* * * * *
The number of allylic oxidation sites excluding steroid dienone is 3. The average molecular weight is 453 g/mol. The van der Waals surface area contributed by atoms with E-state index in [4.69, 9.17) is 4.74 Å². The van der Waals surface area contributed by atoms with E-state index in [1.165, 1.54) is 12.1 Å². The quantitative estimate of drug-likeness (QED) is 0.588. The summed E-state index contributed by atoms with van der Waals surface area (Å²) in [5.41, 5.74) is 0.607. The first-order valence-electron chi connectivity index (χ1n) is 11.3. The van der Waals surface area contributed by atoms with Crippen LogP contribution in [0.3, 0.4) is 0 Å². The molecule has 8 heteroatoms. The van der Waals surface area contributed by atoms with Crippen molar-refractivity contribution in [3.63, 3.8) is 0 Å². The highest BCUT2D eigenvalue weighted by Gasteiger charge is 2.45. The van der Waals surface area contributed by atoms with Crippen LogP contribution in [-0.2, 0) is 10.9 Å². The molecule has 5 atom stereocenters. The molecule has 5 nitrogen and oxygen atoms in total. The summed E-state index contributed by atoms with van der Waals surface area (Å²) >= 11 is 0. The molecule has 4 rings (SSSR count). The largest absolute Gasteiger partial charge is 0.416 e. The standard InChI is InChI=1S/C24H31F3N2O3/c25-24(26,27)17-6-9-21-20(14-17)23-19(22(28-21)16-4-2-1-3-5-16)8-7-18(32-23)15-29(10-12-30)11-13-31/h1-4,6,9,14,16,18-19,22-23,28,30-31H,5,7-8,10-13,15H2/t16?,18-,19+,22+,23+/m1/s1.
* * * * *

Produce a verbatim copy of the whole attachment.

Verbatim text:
The number of allylic oxidation sites excluding steroid dienone is 3. The average molecular weight is 453 g/mol. The van der Waals surface area contributed by atoms with E-state index in [4.69, 9.17) is 4.74 Å². The van der Waals surface area contributed by atoms with E-state index in [1.165, 1.54) is 12.1 Å². The quantitative estimate of drug-likeness (QED) is 0.588. The summed E-state index contributed by atoms with van der Waals surface area (Å²) in [5.41, 5.74) is 0.607. The first-order valence-electron chi connectivity index (χ1n) is 11.3. The van der Waals surface area contributed by atoms with Crippen LogP contribution in [0.3, 0.4) is 0 Å². The molecule has 8 heteroatoms. The van der Waals surface area contributed by atoms with Crippen molar-refractivity contribution in [3.63, 3.8) is 0 Å². The highest BCUT2D eigenvalue weighted by Gasteiger charge is 2.45. The van der Waals surface area contributed by atoms with Crippen LogP contribution in [-0.2, 0) is 10.9 Å². The molecule has 5 atom stereocenters. The molecule has 5 nitrogen and oxygen atoms in total. The summed E-state index contributed by atoms with van der Waals surface area (Å²) >= 11 is 0. The molecule has 4 rings (SSSR count). The largest absolute Gasteiger partial charge is 0.416 e. The standard InChI is InChI=1S/C24H31F3N2O3/c25-24(26,27)17-6-9-21-20(14-17)23-19(22(28-21)16-4-2-1-3-5-16)8-7-18(32-23)15-29(10-12-30)11-13-31/h1-4,6,9,14,16,18-19,22-23,28,30-31H,5,7-8,10-13,15H2/t16?,18-,19+,22+,23+/m1/s1.